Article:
dichotomy

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di·chot·o·my

(dī-kot'ō-mē),
Division into two parts.
[G. dichotomia, a cutting in two, fr. dicha, in two, + tomē, a cutting]

dichotomy

(dī-kŏt′ə-mē)
n. pl. dichoto·mies
1. A division into two contrasting things or parts: "the dichotomy of the one and the many" (Louis Auchincloss).
2. Astronomy The phase of the moon, Mercury, or Venus when half of the disk is illuminated.
3. Botany Branching characterized by successive forking into two approximately equal divisions.

dichotomy

[dīkot′əmē]
Etymology: Gk, dicha, in two, temnein, to cut
a division or separation into two equal parts.

dichotomy

, dichotomization (dī-kot′ŏ-mē) (dī-kot″ŏ-mĭ-zā′shŏn) [Gr. dicha, twofold, + tome, incision]
1. Bifurcation of a vein.
2. Cutting or dividing into two parts.
References in periodicals archive ?
There appears to be no connection between MBTI thinking and feeling dichotomy to any of the ILS dichotomies.
In fact, both the sensory and sequential dichotomies have a higher percentage frequency of distribution for the SJ temperament compared to any of the other three temperaments (Table 5).
There appears some correlation between specific dichotomies.
There are three correlations when comparing the specific dichotomies of MBTI and ILS as well as an overall preference towards the ILS visual dichotomy.
In each case the simplifying dichotomies of life open career doors or close them.
If they or others in a position to influence others do not sense this, the skilful work of the career practitioner has considerable scope to work through what may be one dominant dichotomy or an interlocking set of dichotomies about what must or must not happen, what is desired or disliked, and 'unpack' the often deeply inscribed and contradictory drivers of career choice towards something more viable and satisfactory in the long run.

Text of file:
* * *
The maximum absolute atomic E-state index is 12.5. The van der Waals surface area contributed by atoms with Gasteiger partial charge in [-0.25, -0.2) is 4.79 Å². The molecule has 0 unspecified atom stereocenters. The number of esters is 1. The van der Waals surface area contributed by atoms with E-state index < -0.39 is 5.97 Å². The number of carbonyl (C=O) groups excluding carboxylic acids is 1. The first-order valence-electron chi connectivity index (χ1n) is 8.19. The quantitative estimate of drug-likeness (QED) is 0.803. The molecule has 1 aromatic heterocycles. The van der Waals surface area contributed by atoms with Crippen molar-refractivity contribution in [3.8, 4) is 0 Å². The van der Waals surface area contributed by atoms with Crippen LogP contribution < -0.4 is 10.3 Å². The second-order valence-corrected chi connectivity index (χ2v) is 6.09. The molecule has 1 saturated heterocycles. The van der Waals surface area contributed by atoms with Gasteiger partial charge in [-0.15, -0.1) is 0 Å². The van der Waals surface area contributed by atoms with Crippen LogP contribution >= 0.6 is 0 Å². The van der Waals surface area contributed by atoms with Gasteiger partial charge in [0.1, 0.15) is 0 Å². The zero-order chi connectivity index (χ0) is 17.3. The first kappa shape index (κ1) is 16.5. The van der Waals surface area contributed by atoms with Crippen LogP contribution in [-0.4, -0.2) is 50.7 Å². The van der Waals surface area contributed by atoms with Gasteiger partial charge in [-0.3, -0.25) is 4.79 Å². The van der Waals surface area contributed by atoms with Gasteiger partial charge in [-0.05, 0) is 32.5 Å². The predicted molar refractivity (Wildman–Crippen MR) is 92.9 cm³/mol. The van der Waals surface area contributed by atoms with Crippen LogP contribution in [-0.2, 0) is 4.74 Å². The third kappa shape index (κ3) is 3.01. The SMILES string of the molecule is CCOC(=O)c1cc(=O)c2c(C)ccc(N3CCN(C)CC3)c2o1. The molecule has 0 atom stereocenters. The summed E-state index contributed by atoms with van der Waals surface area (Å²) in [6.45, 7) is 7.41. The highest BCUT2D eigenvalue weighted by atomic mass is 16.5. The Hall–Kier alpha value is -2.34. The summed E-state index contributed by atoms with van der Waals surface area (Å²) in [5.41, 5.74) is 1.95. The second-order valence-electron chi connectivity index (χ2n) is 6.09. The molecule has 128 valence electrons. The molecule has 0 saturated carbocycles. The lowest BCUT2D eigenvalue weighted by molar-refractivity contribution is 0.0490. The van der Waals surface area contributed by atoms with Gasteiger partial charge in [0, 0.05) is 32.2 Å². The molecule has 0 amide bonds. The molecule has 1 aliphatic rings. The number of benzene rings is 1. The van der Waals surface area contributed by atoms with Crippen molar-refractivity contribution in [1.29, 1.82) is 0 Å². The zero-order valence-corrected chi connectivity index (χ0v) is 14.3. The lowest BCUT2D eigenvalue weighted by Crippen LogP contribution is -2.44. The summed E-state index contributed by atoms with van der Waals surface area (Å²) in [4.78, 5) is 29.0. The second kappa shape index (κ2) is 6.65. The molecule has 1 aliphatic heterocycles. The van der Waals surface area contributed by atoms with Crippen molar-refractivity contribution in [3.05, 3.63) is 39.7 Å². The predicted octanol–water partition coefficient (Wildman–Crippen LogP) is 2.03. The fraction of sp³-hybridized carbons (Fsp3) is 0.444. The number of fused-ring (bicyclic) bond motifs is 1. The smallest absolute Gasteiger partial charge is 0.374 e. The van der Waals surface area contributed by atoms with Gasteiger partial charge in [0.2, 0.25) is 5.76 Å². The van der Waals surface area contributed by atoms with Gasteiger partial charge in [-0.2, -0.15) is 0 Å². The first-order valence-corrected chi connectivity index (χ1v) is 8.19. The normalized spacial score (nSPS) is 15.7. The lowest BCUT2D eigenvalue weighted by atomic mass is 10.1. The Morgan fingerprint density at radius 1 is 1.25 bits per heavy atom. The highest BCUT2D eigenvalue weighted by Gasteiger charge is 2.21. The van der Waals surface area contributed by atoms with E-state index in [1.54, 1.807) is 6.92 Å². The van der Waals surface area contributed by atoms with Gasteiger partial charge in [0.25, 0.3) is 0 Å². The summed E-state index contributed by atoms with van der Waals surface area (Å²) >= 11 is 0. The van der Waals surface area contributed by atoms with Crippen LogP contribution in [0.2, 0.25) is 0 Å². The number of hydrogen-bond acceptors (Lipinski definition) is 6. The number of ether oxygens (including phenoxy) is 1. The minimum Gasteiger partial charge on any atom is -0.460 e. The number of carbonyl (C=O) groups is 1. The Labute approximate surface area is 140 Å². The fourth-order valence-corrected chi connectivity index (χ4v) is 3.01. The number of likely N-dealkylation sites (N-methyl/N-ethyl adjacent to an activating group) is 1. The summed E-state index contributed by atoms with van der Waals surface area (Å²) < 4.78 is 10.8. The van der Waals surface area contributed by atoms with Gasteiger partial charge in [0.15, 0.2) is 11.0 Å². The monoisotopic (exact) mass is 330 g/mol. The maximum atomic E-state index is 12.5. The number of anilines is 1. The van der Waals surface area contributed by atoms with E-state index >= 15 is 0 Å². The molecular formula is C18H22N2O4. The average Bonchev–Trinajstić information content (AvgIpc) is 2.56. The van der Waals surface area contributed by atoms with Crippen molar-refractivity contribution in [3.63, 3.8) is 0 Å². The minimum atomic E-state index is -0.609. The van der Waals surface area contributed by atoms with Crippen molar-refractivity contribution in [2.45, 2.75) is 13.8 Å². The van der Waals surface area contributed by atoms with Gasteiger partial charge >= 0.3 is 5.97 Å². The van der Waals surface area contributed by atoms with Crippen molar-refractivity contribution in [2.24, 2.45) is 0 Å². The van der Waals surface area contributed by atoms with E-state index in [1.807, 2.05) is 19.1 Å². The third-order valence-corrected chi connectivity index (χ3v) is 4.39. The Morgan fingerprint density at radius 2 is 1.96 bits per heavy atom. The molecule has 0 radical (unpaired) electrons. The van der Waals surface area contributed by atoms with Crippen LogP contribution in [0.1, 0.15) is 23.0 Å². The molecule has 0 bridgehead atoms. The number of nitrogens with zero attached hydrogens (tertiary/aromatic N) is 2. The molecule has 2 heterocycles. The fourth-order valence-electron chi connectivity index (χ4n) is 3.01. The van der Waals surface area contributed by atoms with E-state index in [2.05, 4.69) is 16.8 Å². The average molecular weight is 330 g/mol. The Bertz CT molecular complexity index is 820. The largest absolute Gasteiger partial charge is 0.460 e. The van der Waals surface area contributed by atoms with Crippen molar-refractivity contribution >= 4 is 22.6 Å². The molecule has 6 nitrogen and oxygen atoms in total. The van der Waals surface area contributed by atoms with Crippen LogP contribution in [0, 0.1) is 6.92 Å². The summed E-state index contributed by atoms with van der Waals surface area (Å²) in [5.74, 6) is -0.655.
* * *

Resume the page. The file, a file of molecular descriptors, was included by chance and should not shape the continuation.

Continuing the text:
Identify dichotomies in what is said, and what is presented as career issues and choices.
Examine how dichotomies limit or constrain training or employment issues and choices.
The net result is that every new generation of theorists can repeat the argument, organize their research, their journal articles, their monographs and their textbooks around the dichotomies of their choice, although they may choose to rename their dichotomy a duality--conflict/consensus, action/structure, micro/macro, homo economicus/homo sociologicus, individualism/holism, and so on--and set about busily linking them (Holmwood and Stewart, 1991; Sztompka, 1994: 269-70).
After sketching Latour's own arguments in relation to the opposition between non-humans and nature on the one hand, and humans and culture on the other, concerning the existence of two dichotomies across different axes, rather than only one, and the constitutive articulation of the `work of purification' (first answer) with the `work of translation' (second answer), I will outline how they apply to all dichotomies in social science, such as individual/society, agency/structure, and so on.
Dichotomies like individual/society, or agency/structure and what might be more properly called the `modern problem of order' are thus integrally linked, bound to each other like Siamese twins.